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 Table of Contents  
ORIGINAL ARTICLE
Year : 2018  |  Volume : 32  |  Issue : 1  |  Page : 22-26

A comparative study on antifungal susceptibility of Penicillium marneffei (Talaromyces marneffei) and nonmarneffei Penicillium species


Department of Microbiology, Regional Institute of Medical Sciences, Lamphelpat, Imphal, Manipur, India

Date of Web Publication18-Jun-2018

Correspondence Address:
Dr. Khuraijam Ranjana Devi
Department of Microbiology, Regional Institute of Medical Sciences, Lamphelpat, Imphal - 795 004, Manipur
India
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Source of Support: None, Conflict of Interest: None


DOI: 10.4103/jms.jms_38_17

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  Abstract 

Background: The fungus Penicillium can cause various infectious diseases in humans and animals. Being present in the environment, its importance in human health has been neglected and is often interpreted as room contaminant. Treatment of regional penicilliosis caused by dimorphic Penicillium marneffei has been according to the protocol available in literature.
Objective: The study was conducted to determine the antifungal susceptibility pattern of endemic P. marneffei and other nonmarneffei (NM) Penicillium species in Manipur.
Materials and Methods: Clinical and environmental Penicillium species were isolated using standard operating procedure. Antifungal susceptibility of five antifungal agents, namely amphotericin B, voriconazole, itraconazole, fluconazole, and natamycin, was carried out according to the Clinical and Laboratory Standards Institute (CLSI, M38–A2) guidelines.
Results: All P. marneffei isolates (100%) showed sensitivity to amphotericin B at ≤1 μg/ml, whereas 96.5% and 76.3% of clinical and environmental NM Penicillium isolates, respectively, were sensitive at ≤1 μg/ml. Clinical isolates were completely inhibited at a concentration of ≤0.25 μg/ml of voriconazole. 30.7% P. marneffei were susceptible at lower minimum inhibitory concentration (MIC) of 0.06 μg/ml of itraconazole, but 31.4% of environmental isolates noted a high MICs of ≥0.5 μg/ml. There was no significant difference in fluconazole MIC among tested strains; however, 10.5% of environmental strains noted higher MIC at 150 μg/ml. 16 μg/ml of natamycin inhibited 100%, 86.2%, and 84.2% of P. marneffei and clinical and environmental NM Penicillium species, respectively.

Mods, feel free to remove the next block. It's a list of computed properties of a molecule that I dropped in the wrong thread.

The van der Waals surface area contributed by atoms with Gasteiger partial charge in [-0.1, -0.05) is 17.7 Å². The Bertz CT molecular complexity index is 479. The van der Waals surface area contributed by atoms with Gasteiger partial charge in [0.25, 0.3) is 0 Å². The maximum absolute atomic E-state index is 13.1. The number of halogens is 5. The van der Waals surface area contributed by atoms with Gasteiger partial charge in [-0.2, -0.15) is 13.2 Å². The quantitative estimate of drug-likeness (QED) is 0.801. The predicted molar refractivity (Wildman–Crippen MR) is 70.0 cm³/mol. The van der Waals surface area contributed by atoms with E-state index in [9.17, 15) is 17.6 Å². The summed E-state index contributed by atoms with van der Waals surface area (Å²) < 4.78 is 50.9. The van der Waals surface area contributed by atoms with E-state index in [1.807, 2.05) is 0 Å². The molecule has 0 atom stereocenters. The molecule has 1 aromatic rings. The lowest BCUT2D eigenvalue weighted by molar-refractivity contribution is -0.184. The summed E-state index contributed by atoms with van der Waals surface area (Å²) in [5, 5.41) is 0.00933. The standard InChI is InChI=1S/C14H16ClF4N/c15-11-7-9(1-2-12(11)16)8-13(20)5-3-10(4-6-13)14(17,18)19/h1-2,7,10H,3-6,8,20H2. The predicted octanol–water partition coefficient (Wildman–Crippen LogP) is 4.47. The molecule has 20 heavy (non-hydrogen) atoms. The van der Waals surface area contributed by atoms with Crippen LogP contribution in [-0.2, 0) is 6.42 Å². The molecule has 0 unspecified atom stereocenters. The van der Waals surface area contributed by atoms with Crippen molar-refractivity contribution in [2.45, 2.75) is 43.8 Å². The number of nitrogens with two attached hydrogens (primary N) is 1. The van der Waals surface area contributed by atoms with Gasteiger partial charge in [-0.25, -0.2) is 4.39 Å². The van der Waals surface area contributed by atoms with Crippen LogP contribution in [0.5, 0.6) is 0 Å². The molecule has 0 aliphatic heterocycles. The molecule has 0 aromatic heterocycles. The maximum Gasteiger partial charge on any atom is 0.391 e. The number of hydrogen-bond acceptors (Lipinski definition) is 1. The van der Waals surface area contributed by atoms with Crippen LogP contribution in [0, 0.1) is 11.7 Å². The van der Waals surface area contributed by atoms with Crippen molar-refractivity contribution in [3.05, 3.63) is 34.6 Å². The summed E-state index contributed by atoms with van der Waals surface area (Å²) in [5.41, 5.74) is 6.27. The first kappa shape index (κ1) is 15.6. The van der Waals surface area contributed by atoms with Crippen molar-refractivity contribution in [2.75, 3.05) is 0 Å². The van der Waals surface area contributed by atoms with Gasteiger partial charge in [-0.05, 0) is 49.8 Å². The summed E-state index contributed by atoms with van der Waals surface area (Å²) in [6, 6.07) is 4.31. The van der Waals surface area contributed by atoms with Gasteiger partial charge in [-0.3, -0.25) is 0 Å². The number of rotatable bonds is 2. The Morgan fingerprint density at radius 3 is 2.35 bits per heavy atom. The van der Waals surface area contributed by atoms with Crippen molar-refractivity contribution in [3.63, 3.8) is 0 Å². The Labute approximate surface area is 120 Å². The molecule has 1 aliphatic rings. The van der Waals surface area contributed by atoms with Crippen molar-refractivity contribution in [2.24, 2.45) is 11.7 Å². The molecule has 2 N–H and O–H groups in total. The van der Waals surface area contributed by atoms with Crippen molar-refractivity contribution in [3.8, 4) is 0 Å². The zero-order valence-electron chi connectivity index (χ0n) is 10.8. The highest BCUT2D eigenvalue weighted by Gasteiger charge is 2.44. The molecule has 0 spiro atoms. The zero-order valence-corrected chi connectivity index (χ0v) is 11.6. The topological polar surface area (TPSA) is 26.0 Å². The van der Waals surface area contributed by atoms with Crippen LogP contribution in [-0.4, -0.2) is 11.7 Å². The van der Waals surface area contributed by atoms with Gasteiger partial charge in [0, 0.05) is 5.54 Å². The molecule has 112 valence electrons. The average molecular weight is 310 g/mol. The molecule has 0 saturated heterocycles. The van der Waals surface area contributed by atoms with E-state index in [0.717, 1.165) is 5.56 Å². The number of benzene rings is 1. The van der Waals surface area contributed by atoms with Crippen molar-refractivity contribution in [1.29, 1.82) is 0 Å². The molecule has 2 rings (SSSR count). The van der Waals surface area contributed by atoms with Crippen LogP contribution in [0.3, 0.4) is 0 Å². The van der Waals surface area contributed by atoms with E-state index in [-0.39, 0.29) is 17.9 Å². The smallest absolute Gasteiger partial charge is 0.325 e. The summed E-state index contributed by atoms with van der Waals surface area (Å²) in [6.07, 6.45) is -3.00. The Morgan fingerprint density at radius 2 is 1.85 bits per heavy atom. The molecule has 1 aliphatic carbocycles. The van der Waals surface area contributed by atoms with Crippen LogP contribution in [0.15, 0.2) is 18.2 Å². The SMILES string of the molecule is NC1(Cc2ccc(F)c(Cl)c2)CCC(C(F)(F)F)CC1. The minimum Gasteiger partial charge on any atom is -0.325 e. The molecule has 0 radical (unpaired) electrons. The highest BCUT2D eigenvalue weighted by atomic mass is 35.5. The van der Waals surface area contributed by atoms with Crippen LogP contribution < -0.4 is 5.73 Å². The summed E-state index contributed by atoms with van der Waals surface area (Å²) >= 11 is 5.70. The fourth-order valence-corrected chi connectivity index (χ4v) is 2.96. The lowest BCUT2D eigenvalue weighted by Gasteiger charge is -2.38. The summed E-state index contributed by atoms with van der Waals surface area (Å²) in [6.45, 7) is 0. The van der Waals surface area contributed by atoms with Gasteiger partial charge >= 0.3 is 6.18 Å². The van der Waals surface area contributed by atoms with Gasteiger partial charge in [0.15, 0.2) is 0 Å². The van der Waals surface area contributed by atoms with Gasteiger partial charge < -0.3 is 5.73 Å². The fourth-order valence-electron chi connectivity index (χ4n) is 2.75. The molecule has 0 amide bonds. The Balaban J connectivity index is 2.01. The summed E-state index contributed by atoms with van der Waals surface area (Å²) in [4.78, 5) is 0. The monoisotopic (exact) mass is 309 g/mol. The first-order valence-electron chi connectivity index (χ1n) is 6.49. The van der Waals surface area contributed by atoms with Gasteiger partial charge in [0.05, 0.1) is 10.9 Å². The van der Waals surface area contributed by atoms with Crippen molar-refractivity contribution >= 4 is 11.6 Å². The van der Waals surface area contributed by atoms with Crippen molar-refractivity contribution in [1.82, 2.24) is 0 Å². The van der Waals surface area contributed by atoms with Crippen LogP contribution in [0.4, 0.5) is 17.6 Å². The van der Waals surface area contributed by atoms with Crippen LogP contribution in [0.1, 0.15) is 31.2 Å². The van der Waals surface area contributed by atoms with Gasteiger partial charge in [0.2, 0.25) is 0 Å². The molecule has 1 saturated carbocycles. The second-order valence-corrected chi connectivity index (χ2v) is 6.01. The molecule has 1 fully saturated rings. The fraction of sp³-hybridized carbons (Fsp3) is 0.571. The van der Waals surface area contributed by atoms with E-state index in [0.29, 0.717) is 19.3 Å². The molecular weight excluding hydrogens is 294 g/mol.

Conclusion: Itraconazole and voriconazole are the drugs of choice for the management of infection caused by P. marneffei and NM Penicillium species. Environmental NM Penicillium isolates with higher MICs may be because of exposure to agricultural fungicides.

Keywords: Antifungal resistance, Penicillium marneffei, Penicillium species


How to cite this article:
Singh RB, Devi KR. A comparative study on antifungal susceptibility of Penicillium marneffei (Talaromyces marneffei) and nonmarneffei Penicillium species. J Med Soc 2018;32:22-6

How to cite this URL:
Singh RB, Devi KR. A comparative study on antifungal susceptibility of Penicillium marneffei (Talaromyces marneffei) and nonmarneffei Penicillium species. J Med Soc [serial online] 2018 [cited 2018 Jul 16];32:22-6. Available from: http://www.jmedsoc.org/text.asp?2018/32/1/22/213952


  Introduction Top


The fungus Penicillium has approximately 300 species of which Penicillium marneffei (Talaromyces marneffei) is the only dimorphic fungus in the genera with geographically restricted endemicity. It is an important cause of systemic infections among HIV-infected patients. From being a rare disease before AIDS era, the incidence has increased drastically and is now the third most common opportunistic infection among HIV-infected individuals in the endemic area, i.e., Southeast Asia.[1] Case fatality rate is high unless the disease is diagnosed and treated promptly.[2] In 1999, 25% incidence of penicilliosis was reported among HIV-infected patients of Manipur, India.[3] However, incidence of penicilliosis in Manipur has declined significantly due to antiretroviral therapy provided by the National AIDS Control Organization, India since April 2004. Penicillium species other than P. marneffei can cause spectrum of clinical entities and is often associated with superficial and allergic diseases.[4]Penicillium janthinellum[5] and Penicillium canis[6] have been reported to cause pulmonary infection and osteomyelitis. In addition, Penicillium chrysogenum has been documented with cerebral disease apart from pulmonary infection.[7] Not many data on minimum inhibitory concentration (MIC) for the treatment of such cases are available in literature. Moreover, penicilliosis cases among HIV-infected patients in Manipur are managed by administering itraconazole and amphotericin B based on available data in literature. Being an important opportunistic fungal pathogen among HIV-infected patients of the region, the study was undertaken to find out ecological niche of the pathogen in Manipur by collecting environmental samples from bamboo groves, determine the MIC of P. marneffei, and compare it with susceptibility pattern of nonmarneffei (NM) Penicillium species which were isolated from clinical cases and environment samples.


  Materials and Methods Top


Collection of clinical and environmental specimens and identification of isolates

Various samples such as aspirates, biopsy samples, and nail were collected according to the standard operating protocols. Direct examination of the clinical specimens by 10% KOH wet mount and staining methods, viz., Gram stain, Giemsa stain, and periodic acid–Schiff stain, was carried out. Fungal culture was done using Sabouraud dextrose agar (SDA) media with chloramphenicol and gentamicin. Phenotypic identification of Penicillium species was based on macroscopic and microscopic features of the mycelia growth. Thermal dimorphism of suspected P. marneffei isolates was confirmed by its characteristic features of the yeast in tissue and/or by in vitro incubation at 37°C.